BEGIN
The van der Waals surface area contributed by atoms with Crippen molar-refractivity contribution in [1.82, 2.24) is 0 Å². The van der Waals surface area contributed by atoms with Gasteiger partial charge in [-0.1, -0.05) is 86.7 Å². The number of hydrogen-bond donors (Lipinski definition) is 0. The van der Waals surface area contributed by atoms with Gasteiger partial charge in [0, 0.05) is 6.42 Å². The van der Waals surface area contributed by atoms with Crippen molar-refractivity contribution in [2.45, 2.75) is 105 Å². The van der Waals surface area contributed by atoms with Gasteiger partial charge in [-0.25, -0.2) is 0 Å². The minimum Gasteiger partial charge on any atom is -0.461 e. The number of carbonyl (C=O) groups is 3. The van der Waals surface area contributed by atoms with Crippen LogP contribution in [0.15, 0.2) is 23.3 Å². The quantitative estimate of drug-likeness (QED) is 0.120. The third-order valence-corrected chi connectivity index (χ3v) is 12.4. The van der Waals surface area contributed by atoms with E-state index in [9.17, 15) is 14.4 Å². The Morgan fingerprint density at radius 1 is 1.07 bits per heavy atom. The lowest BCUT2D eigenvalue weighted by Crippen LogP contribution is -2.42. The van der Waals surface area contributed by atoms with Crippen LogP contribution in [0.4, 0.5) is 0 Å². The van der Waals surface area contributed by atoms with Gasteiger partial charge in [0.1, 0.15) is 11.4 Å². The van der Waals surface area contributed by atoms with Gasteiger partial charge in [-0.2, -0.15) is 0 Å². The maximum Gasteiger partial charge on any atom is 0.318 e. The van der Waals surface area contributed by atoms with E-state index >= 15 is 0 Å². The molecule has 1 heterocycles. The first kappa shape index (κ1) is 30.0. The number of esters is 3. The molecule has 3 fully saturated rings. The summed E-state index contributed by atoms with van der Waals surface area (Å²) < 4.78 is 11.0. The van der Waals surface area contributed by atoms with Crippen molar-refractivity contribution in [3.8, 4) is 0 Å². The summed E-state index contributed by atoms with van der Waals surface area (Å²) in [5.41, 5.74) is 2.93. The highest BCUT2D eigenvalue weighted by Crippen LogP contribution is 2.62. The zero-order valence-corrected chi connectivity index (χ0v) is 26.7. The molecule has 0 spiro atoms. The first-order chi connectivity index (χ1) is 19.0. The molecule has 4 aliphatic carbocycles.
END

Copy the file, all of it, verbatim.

The van der Waals surface area contributed by atoms with Crippen molar-refractivity contribution in [1.82, 2.24) is 0 Å². The van der Waals surface area contributed by atoms with Gasteiger partial charge in [-0.1, -0.05) is 86.7 Å². The number of hydrogen-bond donors (Lipinski definition) is 0. The van der Waals surface area contributed by atoms with Gasteiger partial charge in [0, 0.05) is 6.42 Å². The van der Waals surface area contributed by atoms with Crippen molar-refractivity contribution in [2.45, 2.75) is 105 Å². The van der Waals surface area contributed by atoms with Gasteiger partial charge in [-0.25, -0.2) is 0 Å². The minimum Gasteiger partial charge on any atom is -0.461 e. The number of carbonyl (C=O) groups is 3. The van der Waals surface area contributed by atoms with Crippen LogP contribution in [0.15, 0.2) is 23.3 Å². The quantitative estimate of drug-likeness (QED) is 0.120. The third-order valence-corrected chi connectivity index (χ3v) is 12.4. The van der Waals surface area contributed by atoms with E-state index in [9.17, 15) is 14.4 Å². The Morgan fingerprint density at radius 1 is 1.07 bits per heavy atom. The lowest BCUT2D eigenvalue weighted by Crippen LogP contribution is -2.42. The van der Waals surface area contributed by atoms with Crippen LogP contribution in [0.4, 0.5) is 0 Å². The van der Waals surface area contributed by atoms with Gasteiger partial charge in [0.1, 0.15) is 11.4 Å². The van der Waals surface area contributed by atoms with Gasteiger partial charge in [-0.2, -0.15) is 0 Å². The maximum Gasteiger partial charge on any atom is 0.318 e. The van der Waals surface area contributed by atoms with E-state index >= 15 is 0 Å². The molecule has 1 heterocycles. The first kappa shape index (κ1) is 30.0. The number of esters is 3. The molecule has 3 fully saturated rings. The summed E-state index contributed by atoms with van der Waals surface area (Å²) < 4.78 is 11.0. The van der Waals surface area contributed by atoms with Crippen molar-refractivity contribution in [3.8, 4) is 0 Å². The summed E-state index contributed by atoms with van der Waals surface area (Å²) in [5.41, 5.74) is 2.93. The highest BCUT2D eigenvalue weighted by Crippen LogP contribution is 2.62. The zero-order valence-corrected chi connectivity index (χ0v) is 26.7. The molecule has 0 spiro atoms. The first-order chi connectivity index (χ1) is 19.0. The molecule has 4 aliphatic carbocycles.